The Fight: How the AGA Let Down the Online Gaming Industry

Lance Bradley

‘No position’ is a bad position

The American Gaming Association is the voice of the casino and gaming industry. They rely on the AGA to present legislators and the general public with a unified message detailing the benefits of the gaming industry.

As its mission statement reads, the AGA has the “fundamental goal of creating a better understanding of the gaming entertainment industry by bringing facts about the industry to the general public, elected officials, other decision makers and the media through education and advocacy.”

But when it comes to one particular issue the AGA is not living up to its promise: Online gambling.

Even though the group’s “About Us” page contains the following passage, “The AGA represents the commercial casino entertainment industry by addressing federal legislative and regulatory issues affecting its members and their employees and customers, such … Internet gambling …” the group has turned its back when it comes to online gambling advocacy.

In March of 2014, the AGA decided to pass on the issue of online gambling, taking the position of “no position,” and leaving the iGaming industry to fend for itself in what is becoming an increasingly hostile and well-funded fight.

The AGA’s abandonment of the iGaming industry, including many of its own members who are pushing for iGaming expansion is nothing less than a betrayal. It’s a betrayal of the group’s members and of its outlined mission statement.

A subtle but notable absence at G2E

During the 2014 Global Gaming Expo (G2E), the AGA had a strong presence. As the conference’s main sponsor it had a very visible presence, both on and around the showroom floor, and during the seminars that were held.

Despite repeatedly talking about the importance of messaging, and need to fight half-cocked accusations leveled against gaming with facts, the AGA has hypocritically turned a blind eye to the machinations of Sheldon Adelson (a key member of the AGA) and some of his allies.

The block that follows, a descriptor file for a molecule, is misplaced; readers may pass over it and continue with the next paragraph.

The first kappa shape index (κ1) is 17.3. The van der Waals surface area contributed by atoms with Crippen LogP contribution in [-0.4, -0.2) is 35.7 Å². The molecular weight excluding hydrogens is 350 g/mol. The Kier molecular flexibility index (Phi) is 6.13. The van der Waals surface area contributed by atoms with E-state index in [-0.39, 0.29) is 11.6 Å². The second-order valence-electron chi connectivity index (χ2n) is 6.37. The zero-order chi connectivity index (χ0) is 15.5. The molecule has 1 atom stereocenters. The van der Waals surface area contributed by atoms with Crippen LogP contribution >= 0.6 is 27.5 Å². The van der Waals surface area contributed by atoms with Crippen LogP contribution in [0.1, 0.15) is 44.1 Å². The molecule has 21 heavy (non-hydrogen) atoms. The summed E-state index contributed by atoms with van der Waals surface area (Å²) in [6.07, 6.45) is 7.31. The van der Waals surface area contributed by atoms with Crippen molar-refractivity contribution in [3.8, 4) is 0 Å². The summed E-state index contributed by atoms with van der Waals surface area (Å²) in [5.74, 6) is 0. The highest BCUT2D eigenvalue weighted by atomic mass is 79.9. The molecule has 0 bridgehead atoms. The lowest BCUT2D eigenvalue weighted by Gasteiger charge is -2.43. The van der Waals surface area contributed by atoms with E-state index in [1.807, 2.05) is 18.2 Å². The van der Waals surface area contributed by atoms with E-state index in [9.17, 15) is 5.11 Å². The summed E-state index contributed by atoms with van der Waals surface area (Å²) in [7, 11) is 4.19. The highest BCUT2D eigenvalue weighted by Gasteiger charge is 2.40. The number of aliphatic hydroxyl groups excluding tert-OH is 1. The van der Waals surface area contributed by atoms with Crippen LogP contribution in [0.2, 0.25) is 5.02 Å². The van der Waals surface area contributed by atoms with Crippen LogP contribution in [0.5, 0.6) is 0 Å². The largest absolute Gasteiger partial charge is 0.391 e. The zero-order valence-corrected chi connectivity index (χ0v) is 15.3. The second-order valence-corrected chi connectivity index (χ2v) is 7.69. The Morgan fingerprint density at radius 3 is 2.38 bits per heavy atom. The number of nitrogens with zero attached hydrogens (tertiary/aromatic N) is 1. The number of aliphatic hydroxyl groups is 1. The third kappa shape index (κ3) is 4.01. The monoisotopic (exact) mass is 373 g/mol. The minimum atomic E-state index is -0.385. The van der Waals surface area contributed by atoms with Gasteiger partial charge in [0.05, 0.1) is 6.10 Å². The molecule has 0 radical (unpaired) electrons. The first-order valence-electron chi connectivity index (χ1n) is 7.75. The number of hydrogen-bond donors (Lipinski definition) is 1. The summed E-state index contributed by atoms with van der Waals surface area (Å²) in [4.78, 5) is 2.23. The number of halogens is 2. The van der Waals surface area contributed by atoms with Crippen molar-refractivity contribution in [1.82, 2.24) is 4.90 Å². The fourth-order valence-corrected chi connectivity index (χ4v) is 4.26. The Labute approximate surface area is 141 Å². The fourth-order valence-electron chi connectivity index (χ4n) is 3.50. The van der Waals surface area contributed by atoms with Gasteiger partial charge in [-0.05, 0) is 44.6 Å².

Adelson’s assault on online gambling directly affects many of the AGA’s other members, including the gaming juggernaut that is Caesars Entertainment, yet the AGA is willing to let these unfounded and in many cases ludicrous attacks slide — despite its mission statement that states, “bringing facts about the industry to the general public, elected officials, other decision makers and the media through education and advocacy.”

As Jeffrey Haas, the group director of told Bluff in an interview on the final day of G2E, “We’ve been betrayed by the AGA … taking no position is the cheap and easy way out.”

How the AGA settled on “no position”

Perhaps the most disappointing part of the AGA’s current stance is how it arrived at it.

Under former President and CEO Frank Fahrenkopf the AGA was for a long time hesitant to throw its support behind online gambling, but the group started to come around in recent years[i], going so far as to support federal efforts to legalize online poker[ii], and to actively advocate for legislation[iii] under Fahrenkopf.